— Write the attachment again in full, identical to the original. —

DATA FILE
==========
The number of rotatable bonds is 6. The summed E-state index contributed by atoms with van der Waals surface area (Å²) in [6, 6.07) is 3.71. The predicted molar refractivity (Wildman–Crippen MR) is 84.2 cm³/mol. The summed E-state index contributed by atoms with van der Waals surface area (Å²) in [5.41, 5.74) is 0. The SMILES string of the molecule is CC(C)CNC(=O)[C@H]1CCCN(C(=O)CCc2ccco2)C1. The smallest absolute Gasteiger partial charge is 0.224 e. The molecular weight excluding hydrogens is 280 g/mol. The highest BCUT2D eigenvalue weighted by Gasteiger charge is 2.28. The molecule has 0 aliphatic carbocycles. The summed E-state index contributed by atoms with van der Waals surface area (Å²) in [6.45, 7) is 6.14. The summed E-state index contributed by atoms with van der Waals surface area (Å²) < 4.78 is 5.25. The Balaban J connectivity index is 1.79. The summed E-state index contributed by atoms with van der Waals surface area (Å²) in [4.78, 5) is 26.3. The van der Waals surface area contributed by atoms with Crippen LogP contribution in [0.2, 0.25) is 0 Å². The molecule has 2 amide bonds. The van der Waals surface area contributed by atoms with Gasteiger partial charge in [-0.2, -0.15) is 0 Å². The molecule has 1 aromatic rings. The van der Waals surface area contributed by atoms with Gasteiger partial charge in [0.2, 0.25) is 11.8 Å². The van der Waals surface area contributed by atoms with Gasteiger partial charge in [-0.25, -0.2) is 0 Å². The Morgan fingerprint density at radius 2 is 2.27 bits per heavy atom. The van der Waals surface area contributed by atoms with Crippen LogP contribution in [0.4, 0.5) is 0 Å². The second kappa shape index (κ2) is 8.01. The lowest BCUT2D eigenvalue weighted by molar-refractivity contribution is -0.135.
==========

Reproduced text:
The number of rotatable bonds is 6. The summed E-state index contributed by atoms with van der Waals surface area (Å²) in [6, 6.07) is 3.71. The predicted molar refractivity (Wildman–Crippen MR) is 84.2 cm³/mol. The summed E-state index contributed by atoms with van der Waals surface area (Å²) in [5.41, 5.74) is 0. The SMILES string of the molecule is CC(C)CNC(=O)[C@H]1CCCN(C(=O)CCc2ccco2)C1. The smallest absolute Gasteiger partial charge is 0.224 e. The molecular weight excluding hydrogens is 280 g/mol. The highest BCUT2D eigenvalue weighted by Gasteiger charge is 2.28. The molecule has 0 aliphatic carbocycles. The summed E-state index contributed by atoms with van der Waals surface area (Å²) in [6.45, 7) is 6.14. The summed E-state index contributed by atoms with van der Waals surface area (Å²) < 4.78 is 5.25. The Balaban J connectivity index is 1.79. The summed E-state index contributed by atoms with van der Waals surface area (Å²) in [4.78, 5) is 26.3. The van der Waals surface area contributed by atoms with Crippen LogP contribution in [0.2, 0.25) is 0 Å². The molecule has 2 amide bonds. The van der Waals surface area contributed by atoms with Gasteiger partial charge in [-0.2, -0.15) is 0 Å². The molecule has 1 aromatic rings. The van der Waals surface area contributed by atoms with Gasteiger partial charge in [0.2, 0.25) is 11.8 Å². The van der Waals surface area contributed by atoms with Gasteiger partial charge in [-0.25, -0.2) is 0 Å². The Morgan fingerprint density at radius 2 is 2.27 bits per heavy atom. The van der Waals surface area contributed by atoms with Crippen LogP contribution in [0.4, 0.5) is 0 Å². The second kappa shape index (κ2) is 8.01. The lowest BCUT2D eigenvalue weighted by molar-refractivity contribution is -0.135.